Which, you would think would be pretty damned hard. There have been a lot of movies, and stories, about World War II. Hell, we’ve talked about several over the months I’ve been doing this project. So, to come up with a movie set in World War II that does something different seems like a pretty tall order. And, Tarantino accomplished that by throwing history out of the window, and becoming a case of pure escapism and history revisionism. They kill Hitler in this film, literally with the power of story. Yeah, it’s the explosive nature of nitrate film, but it seems very fitting that Tarantino crafted a story where all of these disparate characters come together in a movie theater, and history is changed forever. Tarantino has never been one of those guys that seem obsessed with the idea of storytelling, a Neil Gaiman style creator, but that ends up being my main takeaway from this film. Movies changed history, both in the film and literally. We got to see a Jewish hero laugh triumphantly while a room full of hateful monsters are burned to death, all because she changed the narrative and brought bloody vengeance to them. She took control of the story. And yet, based on the characters who have lived, she will probably be forgotten, her role washed away by those left to tell the story, who had no idea she even existed. Because story is a powerful thing, both positively and negatively.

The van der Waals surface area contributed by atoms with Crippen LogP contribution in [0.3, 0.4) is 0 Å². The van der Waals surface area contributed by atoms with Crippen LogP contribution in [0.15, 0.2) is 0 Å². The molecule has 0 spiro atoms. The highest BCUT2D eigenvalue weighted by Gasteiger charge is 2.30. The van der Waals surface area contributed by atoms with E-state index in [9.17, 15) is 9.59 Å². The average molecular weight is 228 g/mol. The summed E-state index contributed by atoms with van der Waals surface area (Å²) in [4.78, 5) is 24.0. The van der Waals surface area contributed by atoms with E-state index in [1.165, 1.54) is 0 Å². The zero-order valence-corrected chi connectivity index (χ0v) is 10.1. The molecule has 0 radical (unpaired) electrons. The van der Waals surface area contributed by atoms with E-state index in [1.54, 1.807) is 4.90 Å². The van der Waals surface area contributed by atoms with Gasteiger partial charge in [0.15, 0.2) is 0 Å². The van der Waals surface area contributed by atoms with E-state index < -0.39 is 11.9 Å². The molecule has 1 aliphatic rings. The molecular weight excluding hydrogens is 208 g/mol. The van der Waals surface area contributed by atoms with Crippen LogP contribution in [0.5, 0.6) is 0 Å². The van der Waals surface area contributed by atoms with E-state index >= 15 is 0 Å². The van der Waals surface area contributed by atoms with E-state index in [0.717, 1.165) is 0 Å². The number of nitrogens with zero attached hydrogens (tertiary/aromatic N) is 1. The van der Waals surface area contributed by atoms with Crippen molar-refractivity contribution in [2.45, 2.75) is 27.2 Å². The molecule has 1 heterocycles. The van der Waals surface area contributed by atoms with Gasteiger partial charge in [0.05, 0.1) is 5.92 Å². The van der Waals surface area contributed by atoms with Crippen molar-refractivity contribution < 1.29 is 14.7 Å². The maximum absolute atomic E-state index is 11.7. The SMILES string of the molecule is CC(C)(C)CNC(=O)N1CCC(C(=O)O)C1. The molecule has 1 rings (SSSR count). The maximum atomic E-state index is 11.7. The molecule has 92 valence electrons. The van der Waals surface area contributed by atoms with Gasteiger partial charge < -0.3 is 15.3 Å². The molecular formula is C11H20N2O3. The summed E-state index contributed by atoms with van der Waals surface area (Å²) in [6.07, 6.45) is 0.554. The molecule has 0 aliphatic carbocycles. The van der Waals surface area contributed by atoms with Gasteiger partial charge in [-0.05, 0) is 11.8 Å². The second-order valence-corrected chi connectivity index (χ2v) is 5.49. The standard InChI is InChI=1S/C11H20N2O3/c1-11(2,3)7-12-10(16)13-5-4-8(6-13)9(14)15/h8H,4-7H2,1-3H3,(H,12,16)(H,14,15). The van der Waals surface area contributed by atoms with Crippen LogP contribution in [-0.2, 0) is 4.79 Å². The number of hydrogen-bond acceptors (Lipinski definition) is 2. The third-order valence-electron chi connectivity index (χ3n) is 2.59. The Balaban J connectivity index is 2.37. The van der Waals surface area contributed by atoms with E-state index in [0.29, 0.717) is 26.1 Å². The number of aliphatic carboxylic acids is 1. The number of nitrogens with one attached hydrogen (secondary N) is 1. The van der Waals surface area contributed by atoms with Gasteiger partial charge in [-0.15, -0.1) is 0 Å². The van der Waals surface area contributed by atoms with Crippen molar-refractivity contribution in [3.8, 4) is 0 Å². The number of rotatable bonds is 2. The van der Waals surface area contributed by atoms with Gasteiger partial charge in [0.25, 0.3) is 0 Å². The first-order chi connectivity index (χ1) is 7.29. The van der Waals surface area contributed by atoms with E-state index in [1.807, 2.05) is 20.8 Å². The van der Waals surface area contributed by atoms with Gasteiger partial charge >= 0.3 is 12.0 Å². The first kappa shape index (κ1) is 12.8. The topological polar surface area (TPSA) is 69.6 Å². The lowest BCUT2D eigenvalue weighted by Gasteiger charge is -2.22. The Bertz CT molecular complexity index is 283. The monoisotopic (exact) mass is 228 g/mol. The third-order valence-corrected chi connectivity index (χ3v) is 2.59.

Inglourious Basterds was written and directed by Quentin Tarantino and released by the Weinstein Company, 2009.
Categories: Cinematic Century